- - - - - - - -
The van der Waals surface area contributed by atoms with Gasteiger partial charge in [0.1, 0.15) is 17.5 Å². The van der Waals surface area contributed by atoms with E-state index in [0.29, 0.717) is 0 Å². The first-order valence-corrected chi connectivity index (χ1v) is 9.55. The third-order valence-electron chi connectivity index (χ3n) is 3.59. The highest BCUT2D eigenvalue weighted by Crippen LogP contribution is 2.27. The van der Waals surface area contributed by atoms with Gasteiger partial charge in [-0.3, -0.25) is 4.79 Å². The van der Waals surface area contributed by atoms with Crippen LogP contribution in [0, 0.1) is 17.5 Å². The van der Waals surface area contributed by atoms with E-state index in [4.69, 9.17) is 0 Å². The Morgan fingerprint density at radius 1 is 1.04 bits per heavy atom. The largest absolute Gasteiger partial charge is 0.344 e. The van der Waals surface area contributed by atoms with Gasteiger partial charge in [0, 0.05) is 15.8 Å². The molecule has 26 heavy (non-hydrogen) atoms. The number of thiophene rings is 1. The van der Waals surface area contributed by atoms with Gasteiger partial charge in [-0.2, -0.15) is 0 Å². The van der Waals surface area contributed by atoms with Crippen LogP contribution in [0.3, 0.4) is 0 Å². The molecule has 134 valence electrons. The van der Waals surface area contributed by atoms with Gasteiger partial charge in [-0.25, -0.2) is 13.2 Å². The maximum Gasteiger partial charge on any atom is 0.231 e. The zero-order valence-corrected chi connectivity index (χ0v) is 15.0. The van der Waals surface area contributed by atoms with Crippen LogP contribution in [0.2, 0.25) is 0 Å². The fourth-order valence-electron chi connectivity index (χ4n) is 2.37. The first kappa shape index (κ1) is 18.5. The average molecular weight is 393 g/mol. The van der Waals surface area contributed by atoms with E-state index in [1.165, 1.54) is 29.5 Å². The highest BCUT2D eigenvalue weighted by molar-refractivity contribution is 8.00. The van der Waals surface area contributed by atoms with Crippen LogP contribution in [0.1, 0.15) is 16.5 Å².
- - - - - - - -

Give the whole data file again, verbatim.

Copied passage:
The van der Waals surface area contributed by atoms with Gasteiger partial charge in [0.1, 0.15) is 17.5 Å². The van der Waals surface area contributed by atoms with E-state index in [0.29, 0.717) is 0 Å². The first-order valence-corrected chi connectivity index (χ1v) is 9.55. The third-order valence-electron chi connectivity index (χ3n) is 3.59. The highest BCUT2D eigenvalue weighted by Crippen LogP contribution is 2.27. The van der Waals surface area contributed by atoms with Gasteiger partial charge in [-0.3, -0.25) is 4.79 Å². The van der Waals surface area contributed by atoms with Crippen LogP contribution in [0, 0.1) is 17.5 Å². The van der Waals surface area contributed by atoms with E-state index in [4.69, 9.17) is 0 Å². The Morgan fingerprint density at radius 1 is 1.04 bits per heavy atom. The largest absolute Gasteiger partial charge is 0.344 e. The van der Waals surface area contributed by atoms with Gasteiger partial charge in [0, 0.05) is 15.8 Å². The molecule has 26 heavy (non-hydrogen) atoms. The number of thiophene rings is 1. The van der Waals surface area contributed by atoms with Gasteiger partial charge in [-0.2, -0.15) is 0 Å². The van der Waals surface area contributed by atoms with Crippen LogP contribution in [0.3, 0.4) is 0 Å². The molecule has 134 valence electrons. The van der Waals surface area contributed by atoms with Gasteiger partial charge in [-0.25, -0.2) is 13.2 Å². The maximum Gasteiger partial charge on any atom is 0.231 e. The zero-order valence-corrected chi connectivity index (χ0v) is 15.0. The van der Waals surface area contributed by atoms with Crippen LogP contribution in [0.2, 0.25) is 0 Å². The fourth-order valence-electron chi connectivity index (χ4n) is 2.37. The first kappa shape index (κ1) is 18.5. The average molecular weight is 393 g/mol. The van der Waals surface area contributed by atoms with E-state index in [1.165, 1.54) is 29.5 Å². The highest BCUT2D eigenvalue weighted by molar-refractivity contribution is 8.00. The van der Waals surface area contributed by atoms with Crippen LogP contribution in [0.1, 0.15) is 16.5 Å².